Lives in the Yiddish Theatre
SHORT BIOGRAPHIES OF THOSE INVOLVED IN THE Yiddish THEATRE
aS DESCRIBED IN zALMEN zYLBERCWEIG'S "lEKSIKON FUN YIDISHN TEATER"
whom he played until the outbreak of the Second World War. After the Nazis occupation of Warsaw, he fled to the Soviet Union, and until June 1941 he worked together with and created the Lviv (Lemberg) Jewish State Theatre. After the outbreak of fighting between Nazi Germany and Soviet Russia, he was evacuated, together with still other Yiddish actors, to Middle Asia, where they played Yiddish theatre (most of the time Gordin's plays, where also "Mayn zun" of Gorelik's, and "Froy advokat" by Vergeil, which Ida Kaminska wrote down from memory) in Runza (Kirgizia), then across Alma-Ata, Ash, Leninobad, Andijan, Bamangan. When Ida Kaminska and Meier Melman traveled to Moscow, the troupe in December 1945 was directed by Yitzkhok Grudberg-Turkow, Sheftl Zak and K.
In 1946 he returned to Poland, where he participated in the returned-to-life of the Professional Artist's Union of the Yiddish actors who had remained alive, and from 1946 until 1948 he, the artistic director of lowest Yiddish theatre, where he directed several plays, including the actual American drama, "Tife vurtslen." At the end of 1948 he traveled to Paris, where he performed for a certain time in Gordin repertoire ("Nuchumize Khana Devorah" in "Mirele Efros," "Motye Shtreykhl" in "Chasia the Orphan," "Raphael Friedlander" in "Kreutzer Sonata," and "Zisl Kreynes" in "Di shkhithe.") In 1949 he went to Brazil, where he directed until 1954 with non-professional theatre collectives in Sao Paolo and Rio de Janeiro, and also performed at the same time with recitations from the creations of the Yiddish and world literature.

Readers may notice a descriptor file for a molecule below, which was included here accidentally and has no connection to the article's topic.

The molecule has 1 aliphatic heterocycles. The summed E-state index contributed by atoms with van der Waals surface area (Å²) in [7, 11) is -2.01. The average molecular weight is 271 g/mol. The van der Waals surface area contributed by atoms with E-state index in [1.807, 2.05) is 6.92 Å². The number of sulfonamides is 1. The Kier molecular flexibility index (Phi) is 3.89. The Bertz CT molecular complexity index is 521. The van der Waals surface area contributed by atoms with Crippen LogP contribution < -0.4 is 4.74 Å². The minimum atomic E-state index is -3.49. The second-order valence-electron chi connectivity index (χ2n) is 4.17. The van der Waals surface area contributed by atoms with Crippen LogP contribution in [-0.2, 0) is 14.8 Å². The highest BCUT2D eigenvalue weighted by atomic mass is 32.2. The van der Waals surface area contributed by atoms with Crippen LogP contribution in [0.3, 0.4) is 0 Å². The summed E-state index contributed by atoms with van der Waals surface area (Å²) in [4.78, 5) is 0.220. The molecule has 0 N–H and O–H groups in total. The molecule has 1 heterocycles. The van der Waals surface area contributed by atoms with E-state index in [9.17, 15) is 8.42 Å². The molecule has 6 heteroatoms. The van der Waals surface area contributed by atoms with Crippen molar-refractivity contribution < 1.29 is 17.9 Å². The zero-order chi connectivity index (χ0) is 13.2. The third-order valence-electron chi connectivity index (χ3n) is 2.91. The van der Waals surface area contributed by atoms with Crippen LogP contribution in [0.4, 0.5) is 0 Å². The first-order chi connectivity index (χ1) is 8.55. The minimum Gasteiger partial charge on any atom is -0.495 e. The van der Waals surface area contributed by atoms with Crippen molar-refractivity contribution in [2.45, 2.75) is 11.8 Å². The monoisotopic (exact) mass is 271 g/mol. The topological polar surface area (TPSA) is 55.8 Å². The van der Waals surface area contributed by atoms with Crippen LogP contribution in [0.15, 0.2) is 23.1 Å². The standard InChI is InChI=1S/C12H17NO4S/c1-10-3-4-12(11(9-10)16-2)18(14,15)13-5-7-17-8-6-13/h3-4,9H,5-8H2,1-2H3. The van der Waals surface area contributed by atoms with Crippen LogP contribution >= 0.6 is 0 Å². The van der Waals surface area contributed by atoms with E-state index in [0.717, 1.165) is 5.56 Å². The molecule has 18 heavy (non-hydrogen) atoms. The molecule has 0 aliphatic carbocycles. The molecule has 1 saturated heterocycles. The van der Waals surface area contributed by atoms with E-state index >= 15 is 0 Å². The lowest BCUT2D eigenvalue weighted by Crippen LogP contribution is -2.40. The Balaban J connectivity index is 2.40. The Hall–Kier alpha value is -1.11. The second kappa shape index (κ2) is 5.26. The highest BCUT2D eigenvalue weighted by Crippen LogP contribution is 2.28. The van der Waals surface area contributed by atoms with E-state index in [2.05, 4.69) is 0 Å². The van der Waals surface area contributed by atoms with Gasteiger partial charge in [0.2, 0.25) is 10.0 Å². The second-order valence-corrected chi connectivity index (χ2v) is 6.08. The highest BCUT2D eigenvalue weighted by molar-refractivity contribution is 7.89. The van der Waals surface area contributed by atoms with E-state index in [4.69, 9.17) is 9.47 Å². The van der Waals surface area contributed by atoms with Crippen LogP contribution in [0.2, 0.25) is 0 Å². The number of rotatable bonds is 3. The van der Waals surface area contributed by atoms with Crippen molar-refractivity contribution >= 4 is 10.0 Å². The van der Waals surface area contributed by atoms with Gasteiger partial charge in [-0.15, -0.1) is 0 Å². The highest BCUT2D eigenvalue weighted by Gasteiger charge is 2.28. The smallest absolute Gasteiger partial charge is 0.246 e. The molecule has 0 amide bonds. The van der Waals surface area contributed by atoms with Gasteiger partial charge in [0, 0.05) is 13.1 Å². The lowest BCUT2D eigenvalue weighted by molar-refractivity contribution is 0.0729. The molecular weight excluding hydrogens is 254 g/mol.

In 1954, together with his wife, the actress Ester Perlman, were engaged by the directors Yitzkhok Lubeltshik and Willy Goldstein in a theatre ensemble, under the artistic direction and participation of guest-star Maurice Schwartz, on a tour to South Africa, returning to Brazil and for several years working as a stage director with a theatre collective at the Sao Paolo Folks House, where also from time to time there were performed plays with other "amateurs" across the country.
In 1957 K., together with his wife, was engaged for the "Yiddish Art Theatre," where Maurice Schwartz created in Buenos Aries, and here they participated in the offering of "Yosele the Nightingale," "Wandering Stars," and "Sender Blank" by Sholem Aleichem, "Esterke" and "The Wise Men of Chelm" by Aaron Zeitlin, "Uncle Moses," by Sholem Asch, et al, returning to Brazil, together with Maurice Schwartz, where they participated in his offerings of "The Three Gifts" (according to Y.L. Peretz), "Dybbuk" by Ansky, "In a Faraway Corner," by Hirshbein, and "Tevye the Dairyman" by Sholem Aleichem. K. then began again his stage-directing work with the drama circles and directed Markish's play, "Uprising in the Ghetto," and Sholem Aleichem's "Hard to be a Jew" for his fortieth year time, as well as "Hershele Ostropoler" by Gershenson. In 1960 K. traveled with his wife to the Land of Israel, where they played for around a year in Yiddish, including six months together with Joseph Buloff in "Tevye and his Daughters" (according to Sholem Aleichem), and "The Singer of his Sorrows," by Osip Dymow, then K. directed (with Ester Perlman in the title role) "Madame X," by A. Bisson, and "Mirele Efros" by Jacob Gordin (playing the role of "Nuchumize") In 1961 he traveled to Western Europe, where he performed with his wife for a "theatre evening" in Paris, and also directed there with an amateur circle the comedy, "Hershele Ostropoler" by Gershenson.
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Adapted from the original Yiddish text found within the "Lexicon of the Yiddish Theatre" by Zalmen Zylbercweig, Volume 4, page 3204.
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